In his Lensman Series, Smith used a technological device (the "lens") to provide humans with telepathic abilities. For me, The Galaxy Primes reads like an early draft of a Lensman story that Smith might have put in a drawer after he "invented" the "lens". If so, it is not clear why he later (1959) published it. Maybe he needed money.

convergence of the Primes
After their journey across the universe, during which they discover Prime Operators on other worlds, Dr. Garlock suggests that the fate of telepathic Prime Operators is to merge into a vast intergalactic group mind. Dr. Bellamy is staggered by the concept:

"If it is true that our vaunted mentality is only that of one blood cell compared to that of a whole brain ... and that intelligence is banked, level upon level ... well, it's simply mind-wrecking."

After some snuggling, the good Doctors regain their swagger and are ready to fulfill their intended purpose in life, the formation of a great Galactic Service which will organize the telepathic abilities of all humans on every planet to promote the betterment of all.

40 twin primes
How does this intergalactic group mind business work? According to Smith, the key math/science discovery is enshrined in "Gunther's Theorems" and their Psionic Corollaries: they provide a grand unified theory of both the physical and paraphysical. The starship Pleiades is expensive, so Earth only builds one ship. Interstellar travel depends of the "Gunther Effect" which can "annihilate distance", and space travel involves the poorly-understood "Gunther Field", which requires human psionic guidance for the control of which one of the "myriads of billions of equiguntherial points" will be reached by space travelers who utilize the Gunther Effect. Oooh, now I get it!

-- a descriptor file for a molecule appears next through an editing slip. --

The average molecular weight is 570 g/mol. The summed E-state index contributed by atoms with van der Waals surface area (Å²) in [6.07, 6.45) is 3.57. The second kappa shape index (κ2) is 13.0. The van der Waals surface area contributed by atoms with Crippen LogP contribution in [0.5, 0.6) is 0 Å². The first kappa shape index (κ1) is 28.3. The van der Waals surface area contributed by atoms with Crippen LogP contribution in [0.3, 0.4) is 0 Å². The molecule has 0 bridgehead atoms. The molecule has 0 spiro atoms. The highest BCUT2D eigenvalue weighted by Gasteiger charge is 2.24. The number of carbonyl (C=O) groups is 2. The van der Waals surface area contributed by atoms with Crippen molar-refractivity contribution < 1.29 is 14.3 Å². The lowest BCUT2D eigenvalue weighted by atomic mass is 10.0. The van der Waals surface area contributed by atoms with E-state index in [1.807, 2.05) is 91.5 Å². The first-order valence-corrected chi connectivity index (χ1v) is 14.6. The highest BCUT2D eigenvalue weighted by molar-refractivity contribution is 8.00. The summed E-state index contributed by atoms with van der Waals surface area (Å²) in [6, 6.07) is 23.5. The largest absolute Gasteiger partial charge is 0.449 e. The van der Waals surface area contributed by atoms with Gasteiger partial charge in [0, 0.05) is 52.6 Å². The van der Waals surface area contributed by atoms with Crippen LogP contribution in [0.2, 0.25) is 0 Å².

Our heroes, Dr. Bellamy and Dr. Garlock eventually learn that to control their destination during interstellar travel: they need to merge their minds, undergo a "fusion". Men and women form "Prime Pairs". As demonstrated by Bellamy and Garlock, it is for the best when the minds of two people are most dis-similar; then when they form a Prime Pair they have greater psionic power... or something.

According to Gohrlay, there were many television shows and movies with mathematical themes in the Ekcolir Reality. The partial analogue of Ivory Fersoni was one of many science fiction writers who helped bring the work of E. E. Smith to video formats in that Reality.

Agents 101 and 103 in the 9th episode of Prime Pairs.
The long-running television series Prime Pairs had a formulaic plot that was used in each episode. Two telepathic Primes (usually from different countries on Earth) were deployed by the Galactic Service to deal with some evil doing on a distant exoplanet. Each Prime Pair included two people who at first came into conflict and struggled to cooperate with their partner.

Drunken Aliens
However, by the end of the episode of Prime Pairs, the two stars of the show had learned to work together. During the initial broadcast of each episode, fans of the show got to vote on how that episode would end. Either the two stars would decide to 1) permanently remain on their exoplanet or 2) return to Earth. In the later case, they would be re-deployed in a future episode of Prime Pairs.

Next: more unlikely science fiction from Deep Time

Note: this is the first of a series of blog posts about forgotten science fiction stories. The next three are Drunken Zombie Aliens, Sound Science and Incomprehensible Alien Invaders.